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Boehner, Hensarling back Pence for leadership position in GOP.

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Conservatives Take First Steps Toward Rebuilding GOP

Boehner, Hensarling back Pence for leadership position in GOP.

Less than 72 hours after a disheartening Election Day for Republicans, Capitol Hill conservatives are showing their mettle.

Rep. Jeb Hensarling (R-Texas), chairman of the conservative Republican Study Committee, endorsed Rep. Mike Pence (R-Ind.) Thursday for the number 3 leadership position among House Republicans: chairman of the Republican Conference. Minority Leader John Boehner (R-Oh) also endorsed Pence after asking him to run for the post.

The Conference — formerly chaired by Rep. Adam Putman — is responsible for communicating the House GOP’s message to the media and American public. It also elects House Republican leadership and is an internal organizer for Republican representatives. The chairman is the voice of his party’s message.

Moving Pence — former RSC chairman and 2005 HUMAN EVENTS “Man of the Year” — into the House leadership is evidence of the rapidity of conservatives’ resurgence after the McCain loss Tuesday. As of now, Pence is running unopposed. The election is on Nov. 19.

In a statement announcing his bid, Pence writes, “If you elect me as your new Chairman, I would take a page from the playbook of President Ronald Reagan, who taught us that it is not enough to believe great things, we must effectively communicate great things to the American people.”

Pence understands the twofold challenge Republicans face: fighting and defending ideas and then communicating those ideas to the voters. A former radio talk-show host, Hensarling and Boehner reportedly are looking to Pence’s communications skills to improve significantly Republicans’ outreach to voters.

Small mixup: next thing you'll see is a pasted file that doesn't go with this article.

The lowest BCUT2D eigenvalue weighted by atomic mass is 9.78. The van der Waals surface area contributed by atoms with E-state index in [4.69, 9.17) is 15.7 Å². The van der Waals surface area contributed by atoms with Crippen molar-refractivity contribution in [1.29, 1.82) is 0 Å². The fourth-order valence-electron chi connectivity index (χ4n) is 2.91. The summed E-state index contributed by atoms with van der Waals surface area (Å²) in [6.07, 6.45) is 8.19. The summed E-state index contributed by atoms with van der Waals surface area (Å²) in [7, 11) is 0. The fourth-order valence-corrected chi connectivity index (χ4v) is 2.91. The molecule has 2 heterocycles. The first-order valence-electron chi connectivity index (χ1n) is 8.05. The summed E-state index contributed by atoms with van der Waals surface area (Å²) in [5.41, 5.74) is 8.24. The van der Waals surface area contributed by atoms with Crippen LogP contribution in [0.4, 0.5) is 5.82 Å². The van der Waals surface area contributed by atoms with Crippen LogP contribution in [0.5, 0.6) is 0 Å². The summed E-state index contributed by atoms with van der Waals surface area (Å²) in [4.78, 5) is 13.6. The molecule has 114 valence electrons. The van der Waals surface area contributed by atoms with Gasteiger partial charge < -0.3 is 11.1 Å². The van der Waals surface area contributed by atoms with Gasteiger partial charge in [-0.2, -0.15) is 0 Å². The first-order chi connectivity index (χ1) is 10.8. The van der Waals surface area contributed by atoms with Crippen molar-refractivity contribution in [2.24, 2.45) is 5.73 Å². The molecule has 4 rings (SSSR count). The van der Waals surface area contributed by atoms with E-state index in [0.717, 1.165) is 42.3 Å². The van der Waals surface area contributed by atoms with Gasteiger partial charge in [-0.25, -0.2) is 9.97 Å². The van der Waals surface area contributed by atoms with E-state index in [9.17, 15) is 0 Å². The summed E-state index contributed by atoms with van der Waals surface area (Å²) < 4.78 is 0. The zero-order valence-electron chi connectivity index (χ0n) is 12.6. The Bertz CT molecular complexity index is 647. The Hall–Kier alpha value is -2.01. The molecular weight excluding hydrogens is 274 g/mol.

Pence’s advance — in the face of the Obama landslide and liberal Democrats’ desire to flood congress with all sorts of “reforms” — is reminiscent of an earlier era when conservatives also had to face a long struggle.

It’s worth raining on the Obama parade by looking back — a direction they never want to go unless it’s framed by “the past eight years” — to a speech given in 1976.

Ronald Reagan, without notes, without a teleprompter, as Peggy Noonan describes in When Character Was King, spoke to his supporters after losing the bid for the presidency.

“It’s just one battle in a long war, and it will go on as long as we all live…Don’t give up on your ideals …And don’t for heavens’ sake, having seen the inner workings of the watch, don’t get cynical.”

This is why Reagan accomplished so much. Rejection should not make conservatives cynical; it should make them fight harder. After all, the only real reason to be a conservative is because you believe in something, or some things. And those things inspire you. They don’t make you bitter. But they do make you want to take a stand.

I’m not propagating Reagan nostalgia (that’s not Reagan’s style, anyway). But I appreciate his message.

So did the American people.

And so, apparently now, does the GOP.

Obama may have awakened a sleeping giant.

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